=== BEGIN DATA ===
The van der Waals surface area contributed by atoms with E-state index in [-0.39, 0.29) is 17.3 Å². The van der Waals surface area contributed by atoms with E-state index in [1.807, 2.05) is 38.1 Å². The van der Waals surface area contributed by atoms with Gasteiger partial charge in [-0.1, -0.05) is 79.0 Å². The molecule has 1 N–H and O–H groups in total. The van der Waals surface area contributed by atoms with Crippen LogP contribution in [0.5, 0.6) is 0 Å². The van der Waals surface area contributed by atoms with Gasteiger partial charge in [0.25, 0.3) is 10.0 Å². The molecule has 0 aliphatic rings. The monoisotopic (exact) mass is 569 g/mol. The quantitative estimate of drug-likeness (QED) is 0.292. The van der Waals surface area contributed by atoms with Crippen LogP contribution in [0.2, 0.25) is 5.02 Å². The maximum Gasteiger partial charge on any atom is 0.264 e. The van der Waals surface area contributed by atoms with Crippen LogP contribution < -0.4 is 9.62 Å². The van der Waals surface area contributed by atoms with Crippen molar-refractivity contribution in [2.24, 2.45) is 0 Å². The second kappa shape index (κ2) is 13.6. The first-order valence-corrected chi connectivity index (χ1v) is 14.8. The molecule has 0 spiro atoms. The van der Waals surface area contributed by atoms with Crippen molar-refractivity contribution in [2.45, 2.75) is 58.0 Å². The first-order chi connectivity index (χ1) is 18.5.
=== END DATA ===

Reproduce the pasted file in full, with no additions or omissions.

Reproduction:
The van der Waals surface area contributed by atoms with E-state index in [-0.39, 0.29) is 17.3 Å². The van der Waals surface area contributed by atoms with E-state index in [1.807, 2.05) is 38.1 Å². The van der Waals surface area contributed by atoms with Gasteiger partial charge in [-0.1, -0.05) is 79.0 Å². The molecule has 1 N–H and O–H groups in total. The van der Waals surface area contributed by atoms with Crippen LogP contribution in [0.5, 0.6) is 0 Å². The van der Waals surface area contributed by atoms with Gasteiger partial charge in [0.25, 0.3) is 10.0 Å². The molecule has 0 aliphatic rings. The monoisotopic (exact) mass is 569 g/mol. The quantitative estimate of drug-likeness (QED) is 0.292. The van der Waals surface area contributed by atoms with Crippen LogP contribution in [0.2, 0.25) is 5.02 Å². The maximum Gasteiger partial charge on any atom is 0.264 e. The van der Waals surface area contributed by atoms with Crippen LogP contribution < -0.4 is 9.62 Å². The van der Waals surface area contributed by atoms with Crippen molar-refractivity contribution in [2.24, 2.45) is 0 Å². The second kappa shape index (κ2) is 13.6. The first-order valence-corrected chi connectivity index (χ1v) is 14.8. The molecule has 0 spiro atoms. The van der Waals surface area contributed by atoms with Crippen molar-refractivity contribution in [2.45, 2.75) is 58.0 Å². The first-order chi connectivity index (χ1) is 18.5.